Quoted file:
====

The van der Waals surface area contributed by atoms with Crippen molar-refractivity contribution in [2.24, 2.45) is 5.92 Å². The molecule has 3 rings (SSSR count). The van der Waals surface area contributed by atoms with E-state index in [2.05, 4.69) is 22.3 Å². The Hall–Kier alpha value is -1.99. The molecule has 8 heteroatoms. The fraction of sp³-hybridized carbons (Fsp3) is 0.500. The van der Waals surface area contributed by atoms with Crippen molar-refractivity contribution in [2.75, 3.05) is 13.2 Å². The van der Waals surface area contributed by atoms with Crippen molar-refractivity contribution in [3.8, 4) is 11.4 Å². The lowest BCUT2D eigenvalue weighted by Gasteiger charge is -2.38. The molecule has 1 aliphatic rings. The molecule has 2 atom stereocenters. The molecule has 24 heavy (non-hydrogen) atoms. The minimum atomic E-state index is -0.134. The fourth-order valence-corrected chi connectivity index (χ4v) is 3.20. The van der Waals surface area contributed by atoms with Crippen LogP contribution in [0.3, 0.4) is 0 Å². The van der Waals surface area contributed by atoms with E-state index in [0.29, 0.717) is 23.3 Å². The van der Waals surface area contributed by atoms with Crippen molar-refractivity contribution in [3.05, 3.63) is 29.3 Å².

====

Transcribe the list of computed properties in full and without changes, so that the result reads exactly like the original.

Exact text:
The van der Waals surface area contributed by atoms with Crippen molar-refractivity contribution in [2.24, 2.45) is 5.92 Å². The molecule has 3 rings (SSSR count). The van der Waals surface area contributed by atoms with E-state index in [2.05, 4.69) is 22.3 Å². The Hall–Kier alpha value is -1.99. The molecule has 8 heteroatoms. The fraction of sp³-hybridized carbons (Fsp3) is 0.500. The van der Waals surface area contributed by atoms with Crippen molar-refractivity contribution in [2.75, 3.05) is 13.2 Å². The van der Waals surface area contributed by atoms with Crippen molar-refractivity contribution in [3.8, 4) is 11.4 Å². The lowest BCUT2D eigenvalue weighted by Gasteiger charge is -2.38. The molecule has 1 aliphatic rings. The molecule has 2 atom stereocenters. The molecule has 24 heavy (non-hydrogen) atoms. The minimum atomic E-state index is -0.134. The fourth-order valence-corrected chi connectivity index (χ4v) is 3.20. The van der Waals surface area contributed by atoms with Crippen LogP contribution in [0.3, 0.4) is 0 Å². The van der Waals surface area contributed by atoms with E-state index in [0.29, 0.717) is 23.3 Å². The van der Waals surface area contributed by atoms with Crippen molar-refractivity contribution in [3.05, 3.63) is 29.3 Å².